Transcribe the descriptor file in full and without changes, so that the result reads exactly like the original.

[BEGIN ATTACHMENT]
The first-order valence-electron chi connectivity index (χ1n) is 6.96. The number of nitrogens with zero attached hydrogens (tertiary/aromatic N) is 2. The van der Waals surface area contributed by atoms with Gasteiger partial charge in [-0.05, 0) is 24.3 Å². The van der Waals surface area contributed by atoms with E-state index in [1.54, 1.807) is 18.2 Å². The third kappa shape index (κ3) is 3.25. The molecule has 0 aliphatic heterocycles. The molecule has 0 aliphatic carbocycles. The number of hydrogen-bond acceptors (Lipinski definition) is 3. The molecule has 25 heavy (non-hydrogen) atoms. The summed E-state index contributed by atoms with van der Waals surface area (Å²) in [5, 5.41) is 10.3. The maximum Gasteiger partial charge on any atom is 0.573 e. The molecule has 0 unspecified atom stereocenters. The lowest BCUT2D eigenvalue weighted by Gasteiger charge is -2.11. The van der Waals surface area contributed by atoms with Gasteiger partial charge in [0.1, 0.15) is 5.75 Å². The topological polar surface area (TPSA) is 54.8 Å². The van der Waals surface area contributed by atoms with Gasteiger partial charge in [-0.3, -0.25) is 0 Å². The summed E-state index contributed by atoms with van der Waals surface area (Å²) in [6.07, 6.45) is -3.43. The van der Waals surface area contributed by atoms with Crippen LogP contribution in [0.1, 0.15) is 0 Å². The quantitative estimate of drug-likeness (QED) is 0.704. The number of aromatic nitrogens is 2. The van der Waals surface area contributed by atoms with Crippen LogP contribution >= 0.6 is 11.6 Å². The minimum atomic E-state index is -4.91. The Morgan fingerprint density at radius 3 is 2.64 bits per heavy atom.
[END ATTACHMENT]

The first-order valence-electron chi connectivity index (χ1n) is 6.96. The number of nitrogens with zero attached hydrogens (tertiary/aromatic N) is 2. The van der Waals surface area contributed by atoms with Gasteiger partial charge in [-0.05, 0) is 24.3 Å². The van der Waals surface area contributed by atoms with E-state index in [1.54, 1.807) is 18.2 Å². The third kappa shape index (κ3) is 3.25. The molecule has 0 aliphatic heterocycles. The molecule has 0 aliphatic carbocycles. The number of hydrogen-bond acceptors (Lipinski definition) is 3. The molecule has 25 heavy (non-hydrogen) atoms. The summed E-state index contributed by atoms with van der Waals surface area (Å²) in [5, 5.41) is 10.3. The maximum Gasteiger partial charge on any atom is 0.573 e. The molecule has 0 unspecified atom stereocenters. The lowest BCUT2D eigenvalue weighted by Gasteiger charge is -2.11. The van der Waals surface area contributed by atoms with Gasteiger partial charge in [0.1, 0.15) is 5.75 Å². The topological polar surface area (TPSA) is 54.8 Å². The van der Waals surface area contributed by atoms with Gasteiger partial charge in [-0.3, -0.25) is 0 Å². The summed E-state index contributed by atoms with van der Waals surface area (Å²) in [6.07, 6.45) is -3.43. The van der Waals surface area contributed by atoms with Crippen LogP contribution in [0.1, 0.15) is 0 Å². The quantitative estimate of drug-likeness (QED) is 0.704. The number of aromatic nitrogens is 2. The van der Waals surface area contributed by atoms with Crippen LogP contribution >= 0.6 is 11.6 Å². The minimum atomic E-state index is -4.91. The Morgan fingerprint density at radius 3 is 2.64 bits per heavy atom.